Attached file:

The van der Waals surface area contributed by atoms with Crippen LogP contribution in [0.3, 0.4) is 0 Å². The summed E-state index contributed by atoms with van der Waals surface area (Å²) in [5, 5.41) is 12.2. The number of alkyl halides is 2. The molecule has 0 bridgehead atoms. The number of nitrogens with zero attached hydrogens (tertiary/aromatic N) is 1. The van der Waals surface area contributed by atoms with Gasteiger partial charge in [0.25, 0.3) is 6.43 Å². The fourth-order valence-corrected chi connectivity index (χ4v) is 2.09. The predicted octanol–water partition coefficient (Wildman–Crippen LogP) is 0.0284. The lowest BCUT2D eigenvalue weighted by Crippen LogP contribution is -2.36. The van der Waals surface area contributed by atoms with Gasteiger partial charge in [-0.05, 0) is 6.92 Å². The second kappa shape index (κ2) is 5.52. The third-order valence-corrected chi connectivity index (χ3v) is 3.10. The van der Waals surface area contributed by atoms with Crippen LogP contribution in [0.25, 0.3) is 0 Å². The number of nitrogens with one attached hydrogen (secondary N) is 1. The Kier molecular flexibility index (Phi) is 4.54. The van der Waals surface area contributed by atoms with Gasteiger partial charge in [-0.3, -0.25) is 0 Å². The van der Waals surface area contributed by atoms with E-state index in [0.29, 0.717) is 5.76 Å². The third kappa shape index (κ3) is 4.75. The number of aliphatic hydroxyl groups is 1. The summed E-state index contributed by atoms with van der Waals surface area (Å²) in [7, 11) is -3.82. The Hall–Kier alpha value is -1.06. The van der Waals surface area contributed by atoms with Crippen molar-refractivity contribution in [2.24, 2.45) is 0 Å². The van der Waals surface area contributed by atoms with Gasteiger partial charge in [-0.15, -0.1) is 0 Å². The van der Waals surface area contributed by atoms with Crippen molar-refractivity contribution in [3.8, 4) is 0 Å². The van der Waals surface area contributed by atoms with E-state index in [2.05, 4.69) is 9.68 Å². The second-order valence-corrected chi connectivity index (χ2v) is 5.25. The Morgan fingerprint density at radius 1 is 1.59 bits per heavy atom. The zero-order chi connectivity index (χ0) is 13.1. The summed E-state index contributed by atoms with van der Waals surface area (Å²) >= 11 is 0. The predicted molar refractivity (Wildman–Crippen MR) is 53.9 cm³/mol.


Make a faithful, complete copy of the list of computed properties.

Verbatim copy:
The van der Waals surface area contributed by atoms with Crippen LogP contribution in [0.3, 0.4) is 0 Å². The summed E-state index contributed by atoms with van der Waals surface area (Å²) in [5, 5.41) is 12.2. The number of alkyl halides is 2. The molecule has 0 bridgehead atoms. The number of nitrogens with zero attached hydrogens (tertiary/aromatic N) is 1. The van der Waals surface area contributed by atoms with Gasteiger partial charge in [0.25, 0.3) is 6.43 Å². The fourth-order valence-corrected chi connectivity index (χ4v) is 2.09. The predicted octanol–water partition coefficient (Wildman–Crippen LogP) is 0.0284. The lowest BCUT2D eigenvalue weighted by Crippen LogP contribution is -2.36. The van der Waals surface area contributed by atoms with Gasteiger partial charge in [-0.05, 0) is 6.92 Å². The second kappa shape index (κ2) is 5.52. The third-order valence-corrected chi connectivity index (χ3v) is 3.10. The van der Waals surface area contributed by atoms with Crippen LogP contribution in [0.25, 0.3) is 0 Å². The number of nitrogens with one attached hydrogen (secondary N) is 1. The Kier molecular flexibility index (Phi) is 4.54. The van der Waals surface area contributed by atoms with Gasteiger partial charge in [-0.3, -0.25) is 0 Å². The van der Waals surface area contributed by atoms with E-state index in [0.29, 0.717) is 5.76 Å². The third kappa shape index (κ3) is 4.75. The number of aliphatic hydroxyl groups is 1. The summed E-state index contributed by atoms with van der Waals surface area (Å²) in [7, 11) is -3.82. The Hall–Kier alpha value is -1.06. The van der Waals surface area contributed by atoms with Crippen molar-refractivity contribution in [2.24, 2.45) is 0 Å². The van der Waals surface area contributed by atoms with Gasteiger partial charge in [-0.15, -0.1) is 0 Å². The van der Waals surface area contributed by atoms with Crippen molar-refractivity contribution in [3.8, 4) is 0 Å². The van der Waals surface area contributed by atoms with E-state index in [2.05, 4.69) is 9.68 Å². The second-order valence-corrected chi connectivity index (χ2v) is 5.25. The Morgan fingerprint density at radius 1 is 1.59 bits per heavy atom. The zero-order chi connectivity index (χ0) is 13.1. The summed E-state index contributed by atoms with van der Waals surface area (Å²) >= 11 is 0. The predicted molar refractivity (Wildman–Crippen MR) is 53.9 cm³/mol.